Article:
Oxford editors put in a word for Major

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JOHN MAJOR, no dweeb he, does have a political philosophy. From next month one can look it up in the dictionary, though the definition may not leave students of political science much the wiser.

Majorism is one of 4,000 new words in the latest edition of the New Shorter Oxford English Dictionary, to be published by Oxford University Press next month. It is defined as 'the political and economic policies of the British Conservative politician John Major (b 1943) who became Prime Minister in 1990'.

The definition joins other Nineties linguistic innovations, many of them somewhat aggressive, such as dweeb ('a person who is boringly conventional, puny or studious'), divvy (foolish), gonzo (crazy person) and scuzz (unpleasant person).

The editors, who may or may not have spent time in the cheap seats at this summer's Test matches, also include the odd geographical insult, most notably ocker ('rough, uncultivated or aggressively boorish Australian man').

And not before time there is a dictionary definition of that overworked phrase, invariably used with a curl of the lip, the chattering classes. It or they are defined as 'a derogatory term for the articulate professional people given to free expression of (esp liberal) opinions on society and culture'.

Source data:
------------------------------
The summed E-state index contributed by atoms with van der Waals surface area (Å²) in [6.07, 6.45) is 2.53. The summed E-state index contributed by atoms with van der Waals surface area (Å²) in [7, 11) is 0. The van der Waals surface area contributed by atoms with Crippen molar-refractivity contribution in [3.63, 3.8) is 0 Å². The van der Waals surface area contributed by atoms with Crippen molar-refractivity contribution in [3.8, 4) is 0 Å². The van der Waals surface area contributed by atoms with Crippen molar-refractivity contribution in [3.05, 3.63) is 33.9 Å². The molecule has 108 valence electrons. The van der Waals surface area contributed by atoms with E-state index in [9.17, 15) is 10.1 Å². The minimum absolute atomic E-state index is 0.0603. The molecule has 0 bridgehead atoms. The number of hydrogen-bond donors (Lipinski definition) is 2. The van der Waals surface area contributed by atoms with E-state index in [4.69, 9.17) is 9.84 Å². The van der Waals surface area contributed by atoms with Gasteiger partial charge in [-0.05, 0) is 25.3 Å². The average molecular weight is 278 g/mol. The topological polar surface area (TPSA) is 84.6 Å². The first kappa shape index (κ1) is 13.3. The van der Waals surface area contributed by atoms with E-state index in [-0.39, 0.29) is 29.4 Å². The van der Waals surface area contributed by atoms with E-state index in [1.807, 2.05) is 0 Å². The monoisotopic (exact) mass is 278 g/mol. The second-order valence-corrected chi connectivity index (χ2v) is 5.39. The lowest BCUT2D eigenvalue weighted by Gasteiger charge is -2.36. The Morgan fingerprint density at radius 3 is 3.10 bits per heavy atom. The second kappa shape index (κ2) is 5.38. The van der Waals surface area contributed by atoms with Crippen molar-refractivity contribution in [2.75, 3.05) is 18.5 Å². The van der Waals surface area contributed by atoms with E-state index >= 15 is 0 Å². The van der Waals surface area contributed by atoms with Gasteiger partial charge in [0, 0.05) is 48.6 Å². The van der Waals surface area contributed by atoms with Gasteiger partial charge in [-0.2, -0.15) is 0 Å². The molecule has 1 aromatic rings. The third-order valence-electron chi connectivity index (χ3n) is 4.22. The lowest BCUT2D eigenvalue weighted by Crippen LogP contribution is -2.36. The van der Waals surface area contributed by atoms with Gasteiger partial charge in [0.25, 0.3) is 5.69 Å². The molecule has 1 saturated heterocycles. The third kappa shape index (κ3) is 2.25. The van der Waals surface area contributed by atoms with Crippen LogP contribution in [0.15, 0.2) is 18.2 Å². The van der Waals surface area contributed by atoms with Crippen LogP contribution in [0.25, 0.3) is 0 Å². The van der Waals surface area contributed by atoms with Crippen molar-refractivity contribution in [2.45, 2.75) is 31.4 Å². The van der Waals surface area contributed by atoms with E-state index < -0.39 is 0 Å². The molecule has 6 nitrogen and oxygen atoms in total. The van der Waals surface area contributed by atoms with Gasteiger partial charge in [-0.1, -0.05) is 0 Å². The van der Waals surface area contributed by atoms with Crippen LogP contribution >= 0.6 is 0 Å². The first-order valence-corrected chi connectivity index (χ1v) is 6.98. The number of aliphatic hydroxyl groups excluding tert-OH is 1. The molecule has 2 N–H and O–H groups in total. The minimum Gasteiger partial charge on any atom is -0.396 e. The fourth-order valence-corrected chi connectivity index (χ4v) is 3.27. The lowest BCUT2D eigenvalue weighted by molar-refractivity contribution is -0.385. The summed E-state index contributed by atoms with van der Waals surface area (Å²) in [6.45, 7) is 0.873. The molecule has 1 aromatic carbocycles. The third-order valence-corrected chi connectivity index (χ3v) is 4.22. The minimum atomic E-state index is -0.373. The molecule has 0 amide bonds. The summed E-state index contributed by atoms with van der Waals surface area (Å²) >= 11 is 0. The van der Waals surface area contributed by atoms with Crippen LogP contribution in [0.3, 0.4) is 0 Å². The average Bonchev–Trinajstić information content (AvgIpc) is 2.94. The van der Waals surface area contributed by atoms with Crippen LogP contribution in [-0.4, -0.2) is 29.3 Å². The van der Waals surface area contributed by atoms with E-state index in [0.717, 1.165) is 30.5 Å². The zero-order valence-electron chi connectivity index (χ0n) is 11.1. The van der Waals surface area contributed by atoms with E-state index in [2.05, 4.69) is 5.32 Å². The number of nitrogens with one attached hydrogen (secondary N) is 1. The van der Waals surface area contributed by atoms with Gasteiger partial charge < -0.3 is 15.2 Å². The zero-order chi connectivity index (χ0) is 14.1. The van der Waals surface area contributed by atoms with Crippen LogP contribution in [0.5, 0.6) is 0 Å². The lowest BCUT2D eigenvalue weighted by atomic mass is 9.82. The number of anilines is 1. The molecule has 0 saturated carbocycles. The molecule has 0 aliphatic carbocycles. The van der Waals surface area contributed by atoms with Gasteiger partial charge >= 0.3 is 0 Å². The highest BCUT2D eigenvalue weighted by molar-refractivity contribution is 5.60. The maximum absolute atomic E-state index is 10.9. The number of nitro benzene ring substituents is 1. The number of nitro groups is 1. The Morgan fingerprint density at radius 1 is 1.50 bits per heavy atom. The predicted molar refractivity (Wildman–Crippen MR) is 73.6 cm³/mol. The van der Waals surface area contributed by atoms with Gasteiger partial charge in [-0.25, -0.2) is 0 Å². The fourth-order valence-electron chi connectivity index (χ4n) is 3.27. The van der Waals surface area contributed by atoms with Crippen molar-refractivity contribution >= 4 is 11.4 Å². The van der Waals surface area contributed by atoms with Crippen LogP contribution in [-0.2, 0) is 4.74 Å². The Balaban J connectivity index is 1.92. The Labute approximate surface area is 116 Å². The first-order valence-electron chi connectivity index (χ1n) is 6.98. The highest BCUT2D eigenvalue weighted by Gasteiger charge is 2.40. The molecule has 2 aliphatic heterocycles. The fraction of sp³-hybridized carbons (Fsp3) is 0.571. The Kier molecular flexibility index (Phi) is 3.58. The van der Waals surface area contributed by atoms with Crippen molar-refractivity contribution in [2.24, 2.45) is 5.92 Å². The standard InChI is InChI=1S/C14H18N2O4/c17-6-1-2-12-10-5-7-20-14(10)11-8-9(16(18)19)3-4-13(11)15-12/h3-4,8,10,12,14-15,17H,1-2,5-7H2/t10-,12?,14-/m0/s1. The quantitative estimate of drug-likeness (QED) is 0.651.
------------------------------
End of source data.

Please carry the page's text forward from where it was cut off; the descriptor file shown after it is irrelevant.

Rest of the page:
Other contemporary phenomena to receive the official blessing include cereologist (student or investigator of crop circles) and, getting extremely quick recognition, grunge ('a style of rock music characterised by a raucous guitar sound and lazy delivery').

Siblicide, on the other hand (the killing of a young bird by a fellow nestling) feels as though it should have been around for several centuries but, according to the editors, birdwatchers have only recently brought it to their attention.

The world of business and finance provides a rich variety of new offerings such as onsell, taxflation and zaibatsu (from the Japanese zai, meaning wealth, and batsu, meaning clique).

The dictionary, in two volumes containing 500,000 definitions, took up to 16 full-time lexicographers plus numerous researchers and advisers 13 years to compile at a cost of pounds 3m.

Alan Hughes, one of two general editors at Oxford University Press who helped to produce the dictionary, said of the most famous new entry: 'We discovered that Majorism was being used in the press, and since established usage is the main criterion for inclusion of words, we put it in.'

He said words can be dropped if they lack currency - so there is no guarantee that Majorism will endure as long as Thatcherism, one of the most famous political definitions of the century. But Mr Hughes says: 'Words often have historical significance, so even if they become obsolete they stay in. Majorism might be there for a long time.'

He adds that the new shorter dictionary, unlike the much larger Oxford English Dictionary, actually dates words; and new research on this has shown several words to be considerably older than previously thought. Womanless, which the OED says is mid 19th century, has been found to date back to 15th century middle English. And latrine, thought to be a 17th-century invention, has been found in manuscripts dated around 1400.

There is rather less authentication for squodgy, meaning soft and soggy. But, as Mr Hughes says, 'it is a very evocative word'.